Afghanistan’s Taliban government on Sunday launched a program to combat hunger, offering thousands of people wheat in exchange for labour.
The Taliban’s chief spokesman said at a news conference in southern Kabul that the plan would be launched around major towns and cities in Afghanistan and would provide employment to 40,000 people in the capital alone.
“This is an important step to fight unemployment,” Zabihullah Mujahid said. Workers must “work hard” to add up.
Afghanistan – already suffering from poverty, drought, power blackouts and a failing economic system – is now facing the onset of a harsh winter.
The Taliban’s work-for-food scheme will not pay workers who are currently unemployed and most at risk of starvation during the winter.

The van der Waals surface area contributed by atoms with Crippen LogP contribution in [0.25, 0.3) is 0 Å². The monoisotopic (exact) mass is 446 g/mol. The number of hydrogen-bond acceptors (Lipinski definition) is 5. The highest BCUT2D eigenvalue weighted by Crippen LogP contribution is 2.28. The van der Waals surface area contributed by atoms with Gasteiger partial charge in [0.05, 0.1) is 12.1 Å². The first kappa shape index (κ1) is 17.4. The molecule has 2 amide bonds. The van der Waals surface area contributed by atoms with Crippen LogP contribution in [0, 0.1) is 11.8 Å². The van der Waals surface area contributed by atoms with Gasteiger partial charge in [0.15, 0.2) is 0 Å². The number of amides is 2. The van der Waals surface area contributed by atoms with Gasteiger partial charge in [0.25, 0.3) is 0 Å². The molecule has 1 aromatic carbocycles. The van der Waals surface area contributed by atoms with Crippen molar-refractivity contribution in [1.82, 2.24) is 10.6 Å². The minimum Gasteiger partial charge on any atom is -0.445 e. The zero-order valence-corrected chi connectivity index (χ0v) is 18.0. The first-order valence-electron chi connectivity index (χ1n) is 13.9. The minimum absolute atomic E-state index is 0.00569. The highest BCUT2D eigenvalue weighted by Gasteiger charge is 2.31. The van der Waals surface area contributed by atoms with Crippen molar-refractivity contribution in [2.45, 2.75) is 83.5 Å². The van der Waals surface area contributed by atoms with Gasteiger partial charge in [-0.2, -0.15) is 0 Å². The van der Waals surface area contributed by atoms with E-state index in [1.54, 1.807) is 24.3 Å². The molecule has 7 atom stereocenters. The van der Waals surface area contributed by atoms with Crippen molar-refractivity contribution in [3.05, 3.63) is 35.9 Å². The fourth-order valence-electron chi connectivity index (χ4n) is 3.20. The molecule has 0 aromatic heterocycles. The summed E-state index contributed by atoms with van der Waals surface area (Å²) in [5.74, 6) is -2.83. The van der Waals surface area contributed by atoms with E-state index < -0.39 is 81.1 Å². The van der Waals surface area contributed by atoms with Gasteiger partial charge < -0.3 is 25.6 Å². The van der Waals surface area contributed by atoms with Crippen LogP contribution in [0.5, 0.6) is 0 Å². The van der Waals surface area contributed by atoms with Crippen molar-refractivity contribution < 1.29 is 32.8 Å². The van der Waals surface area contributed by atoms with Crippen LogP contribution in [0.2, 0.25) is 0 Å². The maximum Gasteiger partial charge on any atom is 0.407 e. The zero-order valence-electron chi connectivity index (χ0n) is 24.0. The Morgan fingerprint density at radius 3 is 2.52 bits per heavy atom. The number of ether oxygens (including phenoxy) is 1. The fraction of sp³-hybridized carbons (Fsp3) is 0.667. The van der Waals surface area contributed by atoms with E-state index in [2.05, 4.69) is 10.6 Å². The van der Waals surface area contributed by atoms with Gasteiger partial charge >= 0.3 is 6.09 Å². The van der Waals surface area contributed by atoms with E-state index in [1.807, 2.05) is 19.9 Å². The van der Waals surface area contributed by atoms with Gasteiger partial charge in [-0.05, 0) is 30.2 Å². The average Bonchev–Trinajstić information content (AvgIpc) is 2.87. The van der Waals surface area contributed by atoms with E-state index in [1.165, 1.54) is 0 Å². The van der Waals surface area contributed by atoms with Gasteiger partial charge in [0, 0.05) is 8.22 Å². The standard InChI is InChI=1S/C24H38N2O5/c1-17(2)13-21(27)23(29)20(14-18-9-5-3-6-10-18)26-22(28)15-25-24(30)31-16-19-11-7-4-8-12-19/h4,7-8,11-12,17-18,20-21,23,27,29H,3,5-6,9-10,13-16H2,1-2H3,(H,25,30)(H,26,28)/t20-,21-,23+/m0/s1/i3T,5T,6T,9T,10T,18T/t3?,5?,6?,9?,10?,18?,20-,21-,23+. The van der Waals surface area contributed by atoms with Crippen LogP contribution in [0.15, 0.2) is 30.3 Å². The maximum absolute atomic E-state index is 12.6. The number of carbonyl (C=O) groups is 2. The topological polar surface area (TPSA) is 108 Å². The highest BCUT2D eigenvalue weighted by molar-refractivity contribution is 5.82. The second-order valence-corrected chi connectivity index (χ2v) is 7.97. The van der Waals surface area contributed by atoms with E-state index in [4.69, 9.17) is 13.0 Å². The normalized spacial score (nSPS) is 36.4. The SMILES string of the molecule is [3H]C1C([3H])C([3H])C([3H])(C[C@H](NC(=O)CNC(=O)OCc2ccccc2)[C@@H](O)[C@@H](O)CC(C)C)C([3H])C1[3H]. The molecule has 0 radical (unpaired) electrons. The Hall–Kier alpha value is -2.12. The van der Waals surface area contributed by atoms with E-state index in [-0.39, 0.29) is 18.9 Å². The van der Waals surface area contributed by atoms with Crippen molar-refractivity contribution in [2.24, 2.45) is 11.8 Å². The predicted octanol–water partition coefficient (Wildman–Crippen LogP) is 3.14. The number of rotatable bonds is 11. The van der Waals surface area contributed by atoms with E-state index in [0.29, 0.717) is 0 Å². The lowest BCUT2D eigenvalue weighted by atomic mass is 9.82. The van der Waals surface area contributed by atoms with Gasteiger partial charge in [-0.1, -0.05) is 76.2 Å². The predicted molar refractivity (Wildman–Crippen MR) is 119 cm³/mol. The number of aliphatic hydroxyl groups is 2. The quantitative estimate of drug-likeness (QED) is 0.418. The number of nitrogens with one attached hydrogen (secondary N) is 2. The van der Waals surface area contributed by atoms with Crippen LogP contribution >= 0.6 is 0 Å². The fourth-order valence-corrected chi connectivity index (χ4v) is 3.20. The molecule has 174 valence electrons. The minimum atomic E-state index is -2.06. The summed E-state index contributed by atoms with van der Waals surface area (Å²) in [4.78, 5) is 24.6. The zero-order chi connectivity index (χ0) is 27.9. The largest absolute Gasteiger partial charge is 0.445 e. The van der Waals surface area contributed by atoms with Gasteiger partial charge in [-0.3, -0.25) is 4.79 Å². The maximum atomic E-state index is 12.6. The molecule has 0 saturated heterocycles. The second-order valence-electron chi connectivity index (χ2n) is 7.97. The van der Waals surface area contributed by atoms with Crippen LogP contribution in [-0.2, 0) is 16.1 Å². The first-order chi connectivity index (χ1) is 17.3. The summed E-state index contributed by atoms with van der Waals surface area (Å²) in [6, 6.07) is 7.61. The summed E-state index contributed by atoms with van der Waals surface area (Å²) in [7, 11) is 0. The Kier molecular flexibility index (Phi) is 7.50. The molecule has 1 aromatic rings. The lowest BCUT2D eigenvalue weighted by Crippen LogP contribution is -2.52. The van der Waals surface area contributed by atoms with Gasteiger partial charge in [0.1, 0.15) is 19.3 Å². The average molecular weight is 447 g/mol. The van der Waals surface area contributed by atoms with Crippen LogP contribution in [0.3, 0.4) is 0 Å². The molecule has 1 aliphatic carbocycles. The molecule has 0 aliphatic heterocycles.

In the two-month program, 11,600 tonnes of wheat will be distributed in the capital, with about 55,000 tonnes of wheat to other places in the country including Herat, Jalalabad, Kandahar, Mazar-e-Sharif and Pol-e-Khomri.
Work for the workers in Kabul will include digging water channels for snow and catchment terraces in the hills to cope with the drought.
Mujahid and other senior officials, including Agriculture Minister Abdul Rahman Rashid and Kabul Mayor Hamdulla Nomani, cut a pink ribbon and dug a small ditch at a ceremony in the capital’s rural Rish Khor area to launch the programme.
(Except for the title, this story has not been edited by NDTV staff and is published from a syndicated feed.)